The body of the car is what made all the difference. Aaron was able to find a Bronco that only needed a new panel on one of the fenders. That’s not to say the grill didn’t need a little work or there wasn’t a little bit of work here and there, but often you’ll find Broncos just rusted through with holes or damage from over the years. This one the body itself was fantastic. The next step was seeing what the inside looked like.
“There were a couple of holes in the metal in the floor, not in places that worried us, but again some Broncos are a lot worse on the inside,” Vaccar says. “Ours just had a couple panels that we replaced on the floor. The nice thing about the Bronco is there’s not a whole lot of vehicle there in terms of the body itself. So to fix the floor and strengthen it and make sure it’s back up to par isn’t really anything too crazy.”
Inside, Aaron used aftermarket seats, a nice undercoating floor that is weather-resistant, an aftermarket steering wheel, and an assortment of aftermarket gauges.
“It’s got a resto mod appearance since we retained some of the key elements that help people remember the Bronco, but we intertwined some nice, modern customization,” he says.
The outside of the Bronco was left more or less original. It has a mild fender flare setup on it, but Aaron says he didn’t want to get too crazy because the Bronco is a great vehicle in general and it’s been rising in popularity, especially over the last couple of years.
Another helpful factor in completing the car on time was that The Vaccar Company’s shop can do everything under one roof.
“Most recently, we’ve been able to add a paint booth to our shop and that was the one thing we never had,” Vaccar says. “Now that we’ve made that addition as well, the Bronco entered our shop and didn’t have to leave until it was done.”
In general, Aaron says the car came together fairly smooth with help from WD-40 and other partners.
“This is our first experience working hand-in-hand with WD-40 and it’s been exciting the whole way,” Vaccar says. “They were eager to hear our thoughts and then they also had some input of their own and it’s been a nice collaboration because it’s an exciting project for everyone involved. WD 40 has been very supportive with product and as a team member and then there’s been more than a handful of product partners that we work with over the years such as tires, wheels and gauges that jumped in to be part of the build just because it’s going to the SEMA Show and the tie in with SEMA Cares. A lot of people wanted to get involved, so a lot of product showed up very quickly and that certainly helped.”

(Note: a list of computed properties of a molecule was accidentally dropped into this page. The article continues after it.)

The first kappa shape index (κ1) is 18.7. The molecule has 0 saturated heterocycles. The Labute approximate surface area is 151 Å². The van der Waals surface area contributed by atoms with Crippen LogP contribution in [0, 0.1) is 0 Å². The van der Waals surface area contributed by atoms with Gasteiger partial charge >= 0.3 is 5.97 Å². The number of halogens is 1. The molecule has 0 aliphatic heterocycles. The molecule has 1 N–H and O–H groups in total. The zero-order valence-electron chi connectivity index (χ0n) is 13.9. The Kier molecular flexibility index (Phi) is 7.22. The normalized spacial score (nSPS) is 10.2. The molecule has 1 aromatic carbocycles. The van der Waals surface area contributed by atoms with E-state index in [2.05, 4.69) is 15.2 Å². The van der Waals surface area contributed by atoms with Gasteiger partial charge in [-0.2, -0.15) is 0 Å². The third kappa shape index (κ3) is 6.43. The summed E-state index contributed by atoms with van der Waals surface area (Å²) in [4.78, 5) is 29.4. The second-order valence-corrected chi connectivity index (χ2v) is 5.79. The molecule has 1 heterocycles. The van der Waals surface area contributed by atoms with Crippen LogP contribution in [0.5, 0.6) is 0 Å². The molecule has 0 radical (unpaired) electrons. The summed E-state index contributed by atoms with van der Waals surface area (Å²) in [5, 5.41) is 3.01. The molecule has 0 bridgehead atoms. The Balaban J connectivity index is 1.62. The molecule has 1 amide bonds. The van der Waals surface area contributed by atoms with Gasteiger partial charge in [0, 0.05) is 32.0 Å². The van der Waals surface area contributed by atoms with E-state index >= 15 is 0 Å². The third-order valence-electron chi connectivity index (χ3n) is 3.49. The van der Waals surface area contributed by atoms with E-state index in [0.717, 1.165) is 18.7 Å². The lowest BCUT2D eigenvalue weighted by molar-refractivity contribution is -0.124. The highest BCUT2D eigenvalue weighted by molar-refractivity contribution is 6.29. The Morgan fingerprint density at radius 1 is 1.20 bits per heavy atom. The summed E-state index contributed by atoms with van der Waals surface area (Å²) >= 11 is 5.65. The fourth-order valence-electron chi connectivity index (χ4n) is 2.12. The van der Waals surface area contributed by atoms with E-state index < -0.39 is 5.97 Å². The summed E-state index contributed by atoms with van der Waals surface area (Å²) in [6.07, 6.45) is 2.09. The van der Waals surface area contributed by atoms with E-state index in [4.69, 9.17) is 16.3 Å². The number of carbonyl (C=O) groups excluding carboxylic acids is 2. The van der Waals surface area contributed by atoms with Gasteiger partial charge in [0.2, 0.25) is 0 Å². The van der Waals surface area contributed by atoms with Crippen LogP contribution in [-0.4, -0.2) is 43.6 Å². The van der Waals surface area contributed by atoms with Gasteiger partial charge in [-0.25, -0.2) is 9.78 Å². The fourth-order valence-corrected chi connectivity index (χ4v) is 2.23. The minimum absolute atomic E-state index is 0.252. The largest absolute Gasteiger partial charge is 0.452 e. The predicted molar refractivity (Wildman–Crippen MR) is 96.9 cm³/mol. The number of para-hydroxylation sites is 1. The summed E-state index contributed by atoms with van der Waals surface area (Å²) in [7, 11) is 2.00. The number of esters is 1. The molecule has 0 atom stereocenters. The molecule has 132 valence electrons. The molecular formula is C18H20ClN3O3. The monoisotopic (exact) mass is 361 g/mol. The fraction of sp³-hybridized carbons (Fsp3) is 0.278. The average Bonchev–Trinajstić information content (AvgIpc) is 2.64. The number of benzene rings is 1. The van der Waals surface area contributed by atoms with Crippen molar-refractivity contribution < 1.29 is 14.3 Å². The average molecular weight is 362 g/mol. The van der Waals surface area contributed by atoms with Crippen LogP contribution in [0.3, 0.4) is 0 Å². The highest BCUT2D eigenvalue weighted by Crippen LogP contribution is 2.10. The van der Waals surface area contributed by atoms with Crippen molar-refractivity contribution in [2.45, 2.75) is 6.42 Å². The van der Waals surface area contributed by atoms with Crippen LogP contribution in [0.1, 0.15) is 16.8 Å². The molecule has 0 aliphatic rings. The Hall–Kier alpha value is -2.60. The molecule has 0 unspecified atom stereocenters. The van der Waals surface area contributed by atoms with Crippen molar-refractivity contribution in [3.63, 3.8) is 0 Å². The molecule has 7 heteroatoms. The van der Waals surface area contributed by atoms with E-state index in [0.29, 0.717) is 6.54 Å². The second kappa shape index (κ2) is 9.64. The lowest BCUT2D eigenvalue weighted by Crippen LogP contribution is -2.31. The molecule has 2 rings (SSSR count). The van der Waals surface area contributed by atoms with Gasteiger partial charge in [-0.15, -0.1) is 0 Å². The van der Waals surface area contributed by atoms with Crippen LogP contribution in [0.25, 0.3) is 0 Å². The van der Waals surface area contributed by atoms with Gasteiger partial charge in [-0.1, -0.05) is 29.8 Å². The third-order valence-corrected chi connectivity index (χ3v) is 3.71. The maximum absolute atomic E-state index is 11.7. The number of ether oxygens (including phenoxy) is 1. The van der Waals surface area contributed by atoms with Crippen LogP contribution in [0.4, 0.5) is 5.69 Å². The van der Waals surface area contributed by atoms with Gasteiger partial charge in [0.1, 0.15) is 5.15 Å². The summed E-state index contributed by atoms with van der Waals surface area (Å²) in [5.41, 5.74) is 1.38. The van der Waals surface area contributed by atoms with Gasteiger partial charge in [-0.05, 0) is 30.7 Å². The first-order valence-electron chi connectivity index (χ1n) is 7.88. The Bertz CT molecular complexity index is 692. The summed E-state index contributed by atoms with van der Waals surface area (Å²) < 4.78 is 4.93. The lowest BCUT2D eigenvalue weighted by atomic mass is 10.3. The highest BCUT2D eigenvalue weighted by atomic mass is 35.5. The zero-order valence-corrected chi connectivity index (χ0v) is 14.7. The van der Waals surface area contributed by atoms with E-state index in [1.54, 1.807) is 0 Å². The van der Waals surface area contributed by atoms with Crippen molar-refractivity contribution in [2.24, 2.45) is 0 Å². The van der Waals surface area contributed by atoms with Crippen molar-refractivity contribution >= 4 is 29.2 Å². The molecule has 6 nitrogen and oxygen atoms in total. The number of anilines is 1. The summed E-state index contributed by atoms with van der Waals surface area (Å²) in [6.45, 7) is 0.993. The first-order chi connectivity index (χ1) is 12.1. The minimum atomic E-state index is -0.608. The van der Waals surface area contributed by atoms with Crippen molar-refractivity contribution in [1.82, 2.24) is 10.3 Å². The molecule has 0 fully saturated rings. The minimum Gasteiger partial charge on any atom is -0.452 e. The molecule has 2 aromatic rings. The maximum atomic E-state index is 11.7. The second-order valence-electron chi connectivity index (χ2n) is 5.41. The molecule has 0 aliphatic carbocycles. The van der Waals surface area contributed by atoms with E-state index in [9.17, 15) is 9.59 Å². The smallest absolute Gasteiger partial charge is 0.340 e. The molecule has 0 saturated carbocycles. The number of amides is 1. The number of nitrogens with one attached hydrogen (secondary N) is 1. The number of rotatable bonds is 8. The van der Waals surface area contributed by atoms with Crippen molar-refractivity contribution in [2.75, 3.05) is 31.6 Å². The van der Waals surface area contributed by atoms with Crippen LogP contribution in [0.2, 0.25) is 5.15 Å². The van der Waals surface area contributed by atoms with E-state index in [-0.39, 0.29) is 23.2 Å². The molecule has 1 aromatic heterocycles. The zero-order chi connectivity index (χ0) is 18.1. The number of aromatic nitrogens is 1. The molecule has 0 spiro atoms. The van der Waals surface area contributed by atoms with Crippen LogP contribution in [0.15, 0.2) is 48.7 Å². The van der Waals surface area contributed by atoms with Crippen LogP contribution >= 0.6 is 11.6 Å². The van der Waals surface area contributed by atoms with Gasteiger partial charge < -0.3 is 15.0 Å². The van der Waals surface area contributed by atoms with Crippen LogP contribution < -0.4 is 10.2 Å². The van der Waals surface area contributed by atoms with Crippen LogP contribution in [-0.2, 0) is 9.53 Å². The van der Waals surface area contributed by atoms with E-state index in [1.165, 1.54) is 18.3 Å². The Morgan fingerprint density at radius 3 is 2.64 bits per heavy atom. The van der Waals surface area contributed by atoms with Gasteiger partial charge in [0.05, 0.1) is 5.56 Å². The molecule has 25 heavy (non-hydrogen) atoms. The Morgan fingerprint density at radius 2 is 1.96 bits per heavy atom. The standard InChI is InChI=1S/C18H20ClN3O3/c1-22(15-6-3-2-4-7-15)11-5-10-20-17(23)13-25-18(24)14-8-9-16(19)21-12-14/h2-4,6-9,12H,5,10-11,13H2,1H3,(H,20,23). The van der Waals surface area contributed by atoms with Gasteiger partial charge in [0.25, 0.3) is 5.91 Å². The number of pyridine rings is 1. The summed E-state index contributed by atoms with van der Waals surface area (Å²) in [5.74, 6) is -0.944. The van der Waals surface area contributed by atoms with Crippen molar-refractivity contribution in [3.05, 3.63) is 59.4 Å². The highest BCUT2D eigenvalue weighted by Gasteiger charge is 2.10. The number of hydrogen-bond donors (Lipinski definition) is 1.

In addition to this Bronco being at the 2017 SEMA Show in WD-40’s booth, the build was done in partnership with SEMA Cares, which helps connect people and companies in the automotive industry with numerous charitable endeavors.
“Everyone who’s involved with the project is excited because of the goal and what it’s going to achieve,” he says. “SEMA Cares is a big part of it for everyone because debuting at the SEMA Show is exciting, and for us to be at WD-40’s booth with something we’ve worked on is thrilling.”
Ultimately, this 1966 Ford Bronco is going to get auctioned off to benefit Childhelp, an organization that provides services to abused and neglected children, and the SEMA Memorial Scholarship Fund, which provides scholarships to students entering the automotive aftermarket.
“When you know what it’s all going to do at the end, it’s one thing to build a car, but it’s another thing to know it’s going to affect people,” Vaccar says. “That’s what makes it even more exciting.”
The Bronco will be auctioned in 2018 through Barrett-Jackson.
Article courtesy Speedville.